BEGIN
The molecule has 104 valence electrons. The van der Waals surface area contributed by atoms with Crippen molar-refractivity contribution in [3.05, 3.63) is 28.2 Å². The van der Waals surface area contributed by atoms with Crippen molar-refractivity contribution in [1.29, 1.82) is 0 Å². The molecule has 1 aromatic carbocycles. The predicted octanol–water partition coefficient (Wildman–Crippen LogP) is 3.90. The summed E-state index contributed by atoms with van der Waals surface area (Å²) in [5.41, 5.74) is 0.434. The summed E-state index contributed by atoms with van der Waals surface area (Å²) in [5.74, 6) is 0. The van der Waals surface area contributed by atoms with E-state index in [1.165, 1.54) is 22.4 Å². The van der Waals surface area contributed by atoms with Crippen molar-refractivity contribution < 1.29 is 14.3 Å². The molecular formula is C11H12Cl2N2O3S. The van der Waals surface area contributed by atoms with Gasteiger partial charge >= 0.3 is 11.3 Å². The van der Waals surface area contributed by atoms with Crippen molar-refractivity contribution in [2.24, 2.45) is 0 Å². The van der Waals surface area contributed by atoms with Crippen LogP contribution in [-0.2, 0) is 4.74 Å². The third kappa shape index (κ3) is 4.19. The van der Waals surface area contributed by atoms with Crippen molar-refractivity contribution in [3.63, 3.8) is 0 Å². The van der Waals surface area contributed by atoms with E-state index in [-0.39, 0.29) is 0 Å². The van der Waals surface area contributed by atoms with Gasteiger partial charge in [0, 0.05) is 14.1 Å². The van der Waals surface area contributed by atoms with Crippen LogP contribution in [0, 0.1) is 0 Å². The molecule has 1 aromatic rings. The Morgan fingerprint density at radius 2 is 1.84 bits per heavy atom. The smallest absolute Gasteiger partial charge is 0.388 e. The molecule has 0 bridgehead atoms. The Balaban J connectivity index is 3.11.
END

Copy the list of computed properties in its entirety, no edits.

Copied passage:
The molecule has 104 valence electrons. The van der Waals surface area contributed by atoms with Crippen molar-refractivity contribution in [3.05, 3.63) is 28.2 Å². The van der Waals surface area contributed by atoms with Crippen molar-refractivity contribution in [1.29, 1.82) is 0 Å². The molecule has 1 aromatic carbocycles. The predicted octanol–water partition coefficient (Wildman–Crippen LogP) is 3.90. The summed E-state index contributed by atoms with van der Waals surface area (Å²) in [5.41, 5.74) is 0.434. The summed E-state index contributed by atoms with van der Waals surface area (Å²) in [5.74, 6) is 0. The van der Waals surface area contributed by atoms with E-state index in [1.165, 1.54) is 22.4 Å². The van der Waals surface area contributed by atoms with Crippen molar-refractivity contribution < 1.29 is 14.3 Å². The molecular formula is C11H12Cl2N2O3S. The van der Waals surface area contributed by atoms with Gasteiger partial charge >= 0.3 is 11.3 Å². The van der Waals surface area contributed by atoms with Crippen molar-refractivity contribution in [2.24, 2.45) is 0 Å². The van der Waals surface area contributed by atoms with Crippen LogP contribution in [-0.2, 0) is 4.74 Å². The third kappa shape index (κ3) is 4.19. The van der Waals surface area contributed by atoms with Crippen molar-refractivity contribution in [3.63, 3.8) is 0 Å². The van der Waals surface area contributed by atoms with E-state index in [-0.39, 0.29) is 0 Å². The van der Waals surface area contributed by atoms with Gasteiger partial charge in [0, 0.05) is 14.1 Å². The van der Waals surface area contributed by atoms with Crippen LogP contribution in [0, 0.1) is 0 Å². The molecule has 1 aromatic rings. The Morgan fingerprint density at radius 2 is 1.84 bits per heavy atom. The smallest absolute Gasteiger partial charge is 0.388 e. The molecule has 0 bridgehead atoms. The Balaban J connectivity index is 3.11.